On February 17, 2003, Steve Bechler, a 23 year old pitcher for the
Baltimore Orioles, died following a spring training workout.
Investigators found a bottle of diet pills in Bechler's locker
containing ephedra. The substance, an ancient Chinese herb (ma huang)
is a powerful natural stimulant, and was found to have contributed to
Bechler's death due to heatstroke.
Since it was an herbal supplement, not a drug, ephedra was not
subject to pre-market testing or approval by the Food and Drug
Administration. However, well before Belcher’s death, ephedra had
captured the attention of doctors and authorities. It acts as an
adrenaline-like stimulant and can have dangerous effects on the heart.
It has been linked to high blood pressure, irregular heart beat,
tremors, nervousness, headaches, insomnia, and heart attacks.
In December 2003, the Food and Drug Administration issued a consumer alert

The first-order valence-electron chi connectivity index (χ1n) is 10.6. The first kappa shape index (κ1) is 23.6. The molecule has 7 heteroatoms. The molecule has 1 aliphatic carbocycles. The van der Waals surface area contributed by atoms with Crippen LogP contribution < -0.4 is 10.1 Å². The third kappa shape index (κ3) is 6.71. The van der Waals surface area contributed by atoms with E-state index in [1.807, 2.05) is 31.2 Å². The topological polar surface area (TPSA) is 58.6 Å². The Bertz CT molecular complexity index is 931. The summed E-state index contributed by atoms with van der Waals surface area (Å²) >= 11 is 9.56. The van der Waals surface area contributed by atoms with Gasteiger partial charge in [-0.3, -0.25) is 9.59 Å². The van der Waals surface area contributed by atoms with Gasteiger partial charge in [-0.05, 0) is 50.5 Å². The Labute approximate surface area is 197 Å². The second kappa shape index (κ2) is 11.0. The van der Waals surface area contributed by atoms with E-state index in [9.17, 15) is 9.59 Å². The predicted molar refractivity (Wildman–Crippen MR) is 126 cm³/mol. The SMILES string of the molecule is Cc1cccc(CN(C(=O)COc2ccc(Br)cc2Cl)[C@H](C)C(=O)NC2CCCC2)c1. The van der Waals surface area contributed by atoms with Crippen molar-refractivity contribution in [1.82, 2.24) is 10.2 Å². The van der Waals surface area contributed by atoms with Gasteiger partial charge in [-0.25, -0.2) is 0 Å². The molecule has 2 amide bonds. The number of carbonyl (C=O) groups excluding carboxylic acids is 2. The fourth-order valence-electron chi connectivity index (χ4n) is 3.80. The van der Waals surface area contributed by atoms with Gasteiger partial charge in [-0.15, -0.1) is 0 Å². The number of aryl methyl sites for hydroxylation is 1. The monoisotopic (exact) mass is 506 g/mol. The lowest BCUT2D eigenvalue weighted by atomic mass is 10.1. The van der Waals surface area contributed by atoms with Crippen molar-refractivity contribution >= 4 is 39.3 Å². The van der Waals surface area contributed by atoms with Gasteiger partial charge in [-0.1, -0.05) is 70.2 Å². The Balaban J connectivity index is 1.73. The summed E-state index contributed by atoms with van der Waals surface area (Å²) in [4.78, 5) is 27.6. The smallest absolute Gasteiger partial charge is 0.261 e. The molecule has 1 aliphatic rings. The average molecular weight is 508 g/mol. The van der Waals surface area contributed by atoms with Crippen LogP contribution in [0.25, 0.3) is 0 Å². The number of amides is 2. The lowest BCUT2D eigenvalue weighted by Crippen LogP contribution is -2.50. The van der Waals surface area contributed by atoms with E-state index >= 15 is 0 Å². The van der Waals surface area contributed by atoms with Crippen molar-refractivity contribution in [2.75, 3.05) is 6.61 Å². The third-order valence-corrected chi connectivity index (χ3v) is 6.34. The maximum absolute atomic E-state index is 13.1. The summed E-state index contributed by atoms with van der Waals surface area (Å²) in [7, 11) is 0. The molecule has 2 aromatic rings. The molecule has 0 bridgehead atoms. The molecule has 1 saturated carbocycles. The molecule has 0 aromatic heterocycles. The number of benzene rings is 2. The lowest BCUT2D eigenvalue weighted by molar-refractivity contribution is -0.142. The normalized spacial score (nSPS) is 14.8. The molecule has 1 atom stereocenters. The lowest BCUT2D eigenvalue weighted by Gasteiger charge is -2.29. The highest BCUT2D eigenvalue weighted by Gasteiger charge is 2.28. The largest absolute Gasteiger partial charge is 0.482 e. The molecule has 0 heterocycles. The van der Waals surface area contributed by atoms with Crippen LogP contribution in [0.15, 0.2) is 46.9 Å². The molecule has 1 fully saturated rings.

at the urging of the American Heart Association and others. Health and
Human Services Secretary Tommy Thompson said, "Consumers should stop
buying and using ephedra products right away, and FDA will make sure
consumers are protected by removing these products from the market as
soon as the rule becomes effective."
Ephedra products are sold as diet pills and workout pills under
numerous brand names such as Metabolife 356, Ripped Fuel, Ultimate
Orange and Hydroxycut. Ephedra is listed on product ingredient listings
in a variety of ways, including, among others, ephedra extract, ephedra
herb powder, ma huang, epitonin, ephedrine, Chinese ephedra, Mormon
tea, and herbal ecstasy.
Close to 100 lawsuits have been filed around the United States resulting in millions of dollars in settlements.
Ephedra continues to be marketed and sold in the United States.